- Posted by Broz
- On 09/06/2015
- 0 Comments
A great read about the hardcore punk kids that built the Yankees Suck t-shirt empire. To say their tactics were anything but law abiding is something of an understatement.
How they dealt with competition:
Given the profits, it was inevitable the competition would start selling knockoffs. None of this was regulated. But the Suckers weren’t sold on the concept of free-market capitalism. They were robber barons. They did all they could to eliminate competition.
Maybe they’d take a grape soda and dump it all over your nice clean white shirts. Maybe they’d take your merchandise and dump it over the bridge, onto the cars streaming down the Mass Pike below. From there, the action could escalate quickly.
They had anywhere from 15 to 20 guys around the park selling shirts. And there were legions of hardcore kids just hanging out with their pals in the vicinity. They had energy to burn, and they’d grown up stumbling through scraps at hardcore matinees. In their Saucony Jazz sneakers and khaki shorts, their black pullover track jackets and ear plugs, they looked uniform: like a militia.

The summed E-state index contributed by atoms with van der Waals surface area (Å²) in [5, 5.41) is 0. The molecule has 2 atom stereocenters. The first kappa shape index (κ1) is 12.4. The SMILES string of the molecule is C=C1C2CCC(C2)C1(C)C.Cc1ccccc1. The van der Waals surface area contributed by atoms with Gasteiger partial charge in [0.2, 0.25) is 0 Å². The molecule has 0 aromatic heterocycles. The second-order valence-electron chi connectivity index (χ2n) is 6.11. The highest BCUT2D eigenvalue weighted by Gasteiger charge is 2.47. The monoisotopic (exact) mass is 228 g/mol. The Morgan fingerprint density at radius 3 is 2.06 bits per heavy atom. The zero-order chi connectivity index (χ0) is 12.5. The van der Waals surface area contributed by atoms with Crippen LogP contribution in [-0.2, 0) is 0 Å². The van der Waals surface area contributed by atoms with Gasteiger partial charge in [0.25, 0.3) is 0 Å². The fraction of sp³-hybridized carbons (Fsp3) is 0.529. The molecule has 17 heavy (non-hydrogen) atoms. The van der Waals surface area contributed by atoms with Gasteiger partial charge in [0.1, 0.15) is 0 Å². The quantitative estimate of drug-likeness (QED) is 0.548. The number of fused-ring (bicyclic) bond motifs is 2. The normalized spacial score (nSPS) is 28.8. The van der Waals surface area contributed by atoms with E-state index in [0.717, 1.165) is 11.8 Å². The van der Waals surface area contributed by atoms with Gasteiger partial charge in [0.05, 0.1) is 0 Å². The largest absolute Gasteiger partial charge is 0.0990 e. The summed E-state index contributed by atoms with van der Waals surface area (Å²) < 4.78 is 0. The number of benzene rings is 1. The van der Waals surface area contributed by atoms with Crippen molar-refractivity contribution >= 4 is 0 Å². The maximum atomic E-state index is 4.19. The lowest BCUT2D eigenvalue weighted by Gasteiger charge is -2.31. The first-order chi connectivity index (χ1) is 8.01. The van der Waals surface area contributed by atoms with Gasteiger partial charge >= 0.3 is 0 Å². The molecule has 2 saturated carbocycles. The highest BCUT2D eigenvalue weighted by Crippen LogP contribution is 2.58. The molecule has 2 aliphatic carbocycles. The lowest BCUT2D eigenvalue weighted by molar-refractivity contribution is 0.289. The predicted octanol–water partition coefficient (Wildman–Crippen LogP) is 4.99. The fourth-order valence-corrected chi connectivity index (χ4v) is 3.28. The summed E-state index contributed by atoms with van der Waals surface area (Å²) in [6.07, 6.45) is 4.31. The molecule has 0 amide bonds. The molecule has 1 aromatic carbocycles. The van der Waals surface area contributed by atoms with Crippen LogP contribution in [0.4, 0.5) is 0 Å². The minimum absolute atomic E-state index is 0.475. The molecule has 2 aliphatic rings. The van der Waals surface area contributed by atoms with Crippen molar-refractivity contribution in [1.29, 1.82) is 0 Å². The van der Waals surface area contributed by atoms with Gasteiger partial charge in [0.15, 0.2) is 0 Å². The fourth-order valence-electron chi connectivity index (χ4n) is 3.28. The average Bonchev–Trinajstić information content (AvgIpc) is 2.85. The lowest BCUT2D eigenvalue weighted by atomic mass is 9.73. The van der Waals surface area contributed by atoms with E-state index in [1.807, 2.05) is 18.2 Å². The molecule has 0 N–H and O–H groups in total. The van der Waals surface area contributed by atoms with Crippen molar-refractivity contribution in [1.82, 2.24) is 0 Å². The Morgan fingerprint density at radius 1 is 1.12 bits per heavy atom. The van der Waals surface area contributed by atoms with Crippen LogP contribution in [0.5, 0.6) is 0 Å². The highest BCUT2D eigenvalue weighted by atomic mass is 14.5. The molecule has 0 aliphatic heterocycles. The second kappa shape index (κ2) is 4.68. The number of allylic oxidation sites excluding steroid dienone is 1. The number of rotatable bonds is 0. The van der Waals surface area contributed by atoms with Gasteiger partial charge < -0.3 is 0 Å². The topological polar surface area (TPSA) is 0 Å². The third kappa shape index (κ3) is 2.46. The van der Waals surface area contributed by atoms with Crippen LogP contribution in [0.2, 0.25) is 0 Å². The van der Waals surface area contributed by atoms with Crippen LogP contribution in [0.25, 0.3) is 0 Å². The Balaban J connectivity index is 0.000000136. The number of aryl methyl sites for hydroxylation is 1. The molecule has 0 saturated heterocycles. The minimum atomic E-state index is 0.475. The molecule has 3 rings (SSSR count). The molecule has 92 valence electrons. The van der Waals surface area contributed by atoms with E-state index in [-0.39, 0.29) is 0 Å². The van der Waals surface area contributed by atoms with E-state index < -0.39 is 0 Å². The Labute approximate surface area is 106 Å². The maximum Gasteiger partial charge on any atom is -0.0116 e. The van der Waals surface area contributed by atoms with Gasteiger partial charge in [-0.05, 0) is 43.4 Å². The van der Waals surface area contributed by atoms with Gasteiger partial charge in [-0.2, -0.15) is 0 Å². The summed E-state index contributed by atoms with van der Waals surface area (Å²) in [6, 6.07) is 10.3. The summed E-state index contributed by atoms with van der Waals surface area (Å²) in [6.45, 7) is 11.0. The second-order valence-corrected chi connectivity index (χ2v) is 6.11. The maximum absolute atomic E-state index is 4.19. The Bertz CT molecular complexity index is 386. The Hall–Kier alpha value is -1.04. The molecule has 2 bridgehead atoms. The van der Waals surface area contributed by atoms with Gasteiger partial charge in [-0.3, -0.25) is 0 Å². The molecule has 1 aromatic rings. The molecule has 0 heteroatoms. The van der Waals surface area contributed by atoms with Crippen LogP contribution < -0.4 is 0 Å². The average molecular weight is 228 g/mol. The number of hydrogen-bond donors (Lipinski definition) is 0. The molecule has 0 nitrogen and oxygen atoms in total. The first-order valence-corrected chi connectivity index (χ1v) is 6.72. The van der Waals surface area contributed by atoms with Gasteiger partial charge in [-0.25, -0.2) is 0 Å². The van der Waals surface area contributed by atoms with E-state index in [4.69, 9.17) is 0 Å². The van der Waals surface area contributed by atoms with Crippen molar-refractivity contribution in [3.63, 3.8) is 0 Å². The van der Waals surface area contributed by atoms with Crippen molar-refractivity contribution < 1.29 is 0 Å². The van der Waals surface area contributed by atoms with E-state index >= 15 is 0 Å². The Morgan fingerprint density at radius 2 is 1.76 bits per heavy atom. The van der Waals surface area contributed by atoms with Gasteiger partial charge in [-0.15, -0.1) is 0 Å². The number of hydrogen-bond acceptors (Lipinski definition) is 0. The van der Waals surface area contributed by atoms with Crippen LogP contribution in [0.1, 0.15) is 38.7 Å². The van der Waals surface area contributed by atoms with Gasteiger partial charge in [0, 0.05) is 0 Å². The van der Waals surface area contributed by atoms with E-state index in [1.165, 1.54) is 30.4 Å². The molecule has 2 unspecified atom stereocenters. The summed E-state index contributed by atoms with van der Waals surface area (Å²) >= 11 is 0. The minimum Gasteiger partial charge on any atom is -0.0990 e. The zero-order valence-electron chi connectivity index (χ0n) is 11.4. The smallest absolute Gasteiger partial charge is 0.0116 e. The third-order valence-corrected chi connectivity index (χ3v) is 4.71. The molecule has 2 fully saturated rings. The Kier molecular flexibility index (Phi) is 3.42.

How they handled vendors who stole from them:
That day, at the end of the shift, while the sausage vendors were unloading their carts and equipment in a back lot, the Suckers struck. Led by Wilson, a crew of sellers approached and circled their enemy. A flurry of fists went flying, and the sausage guys were herded and placated quickly. One portlier sausage vendor hid in a box truck; the crew could hear him on his cellphone, frantically calling for help.
The death of the punk ethos:
In the process of winning their miracle title, the Sox had vanquished the Yankees. It seemed impossible, but they’d transformed the town’s demeanor. The resentment had vanished. Fenway, awash in a sea of Pink Hats, was almost optimistic. This was no country for fucked-up punks.
Stroll around Fenway on a game day and you’ll see a remnant of the original Yankees Suck empire. There are still hardcore kids out there, but they’re legal. They follow the code enforcers’ rules, and they stand up straight and quiet, neat and orderly behind foldout card tables of merch. The team got softer, the city got softer. Even the punks got softer.